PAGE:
Two college football players who were expelled last year after rape accusations have been cleared by police after authorities say their accuser recanted her story. Nikki Yovino, 18, of South Setauket, NY, has been charged with second-degree falsely reporting an incident and tampering with or fabricating physical evidence in connection to an incident at a Sacred Heart University football party in October, the Connecticut Post reports. When pressed about inconsistencies in her original statement, Yovino admitted that she made up the rape allegations against the two football players in hopes of gaining sympathy from another man – a prospective boyfriend, according to an arrest warrant affidavit. Police said Yovino told them on Oct. 15 at a hospital where they responded for sexual assault complaint that she attended a Sacred Heart football club party the night before at a house on Lakeside Drive in Bridgeport.
Last week, former Washington tight end Chris Cooley, who works for the team and for a Dan Snyder-owned radio station, questioned on the air whether General Manager Scot McCloughan has been drinking. The team declined to comment. But declining to comment doesn’t make a story go away, and a column today in the Washington Post suggests that the team’s silence speaks volumes. Columnist Jerry Brewer suggests that Cooley’s speculation about McCloughan’s drinking may have been planted by the team in an effort to reduce McCloughan’s popularity. McCloughan has been open about his problems with alcohol in the past. For his employer to use that in an attempt to discredit him would be disturbing. That doesn’t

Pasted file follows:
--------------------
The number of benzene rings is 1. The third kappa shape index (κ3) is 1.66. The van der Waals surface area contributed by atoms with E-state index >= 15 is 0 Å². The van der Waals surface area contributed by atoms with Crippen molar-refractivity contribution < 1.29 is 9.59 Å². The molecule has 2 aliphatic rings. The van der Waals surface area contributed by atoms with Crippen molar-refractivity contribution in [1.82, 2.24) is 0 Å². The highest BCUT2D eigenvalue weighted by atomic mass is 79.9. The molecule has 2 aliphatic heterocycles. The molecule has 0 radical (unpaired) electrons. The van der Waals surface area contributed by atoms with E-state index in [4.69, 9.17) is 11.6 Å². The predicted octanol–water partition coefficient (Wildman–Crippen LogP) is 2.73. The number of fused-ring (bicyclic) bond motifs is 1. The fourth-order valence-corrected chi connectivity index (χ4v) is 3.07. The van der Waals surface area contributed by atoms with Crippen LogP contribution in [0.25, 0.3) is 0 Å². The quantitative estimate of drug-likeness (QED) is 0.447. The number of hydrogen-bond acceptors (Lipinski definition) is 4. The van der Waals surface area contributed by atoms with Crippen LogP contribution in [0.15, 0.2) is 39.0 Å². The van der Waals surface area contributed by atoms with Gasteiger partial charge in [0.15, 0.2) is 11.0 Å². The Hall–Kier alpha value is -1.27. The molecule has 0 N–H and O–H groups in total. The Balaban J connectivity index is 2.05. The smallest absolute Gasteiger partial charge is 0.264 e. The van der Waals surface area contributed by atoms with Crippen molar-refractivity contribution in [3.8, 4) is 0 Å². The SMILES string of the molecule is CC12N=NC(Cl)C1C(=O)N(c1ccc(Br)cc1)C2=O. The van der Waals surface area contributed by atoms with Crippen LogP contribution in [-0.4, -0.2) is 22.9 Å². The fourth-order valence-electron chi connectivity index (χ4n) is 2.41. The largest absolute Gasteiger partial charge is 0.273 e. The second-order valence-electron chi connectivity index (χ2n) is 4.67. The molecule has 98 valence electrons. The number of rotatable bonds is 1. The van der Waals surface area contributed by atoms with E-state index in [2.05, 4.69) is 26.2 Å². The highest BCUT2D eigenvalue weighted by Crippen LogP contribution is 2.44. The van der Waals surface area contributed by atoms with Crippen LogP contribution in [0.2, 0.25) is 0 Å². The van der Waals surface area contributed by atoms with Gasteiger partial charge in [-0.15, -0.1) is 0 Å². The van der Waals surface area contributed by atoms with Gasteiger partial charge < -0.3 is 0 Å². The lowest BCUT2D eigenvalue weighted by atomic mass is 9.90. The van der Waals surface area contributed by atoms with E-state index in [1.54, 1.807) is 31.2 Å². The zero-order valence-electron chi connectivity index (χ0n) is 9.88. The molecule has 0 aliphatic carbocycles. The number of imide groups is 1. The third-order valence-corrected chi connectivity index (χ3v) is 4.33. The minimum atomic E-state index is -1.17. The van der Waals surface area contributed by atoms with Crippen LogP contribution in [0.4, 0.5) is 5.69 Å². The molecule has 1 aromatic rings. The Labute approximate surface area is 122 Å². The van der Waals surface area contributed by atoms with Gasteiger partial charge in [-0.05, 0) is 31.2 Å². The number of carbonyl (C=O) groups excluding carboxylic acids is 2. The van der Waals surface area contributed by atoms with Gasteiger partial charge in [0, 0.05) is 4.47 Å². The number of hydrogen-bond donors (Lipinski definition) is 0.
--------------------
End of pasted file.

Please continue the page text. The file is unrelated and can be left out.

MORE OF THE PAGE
Nick Corcodilos started headhunting in Silicon Valley in 1979 and has answered over 30,000 questions from the Ask The Headhunter community. In this special Making Sen$e edition of Ask The Headhunter, Nick shares insider advice and contrarian methods about winning and keeping the right job, on one condition: that you, dear Making Sense reader, send Nick your questions about your personal challenges with job hunting, interviewing, networking, resumes, job boards or salary negotiations. No guarantees — just a promise to do his best to offer useful advice. Question: Our office has undergone a review process, and we have all been offered promotions after going through interviews. When they notified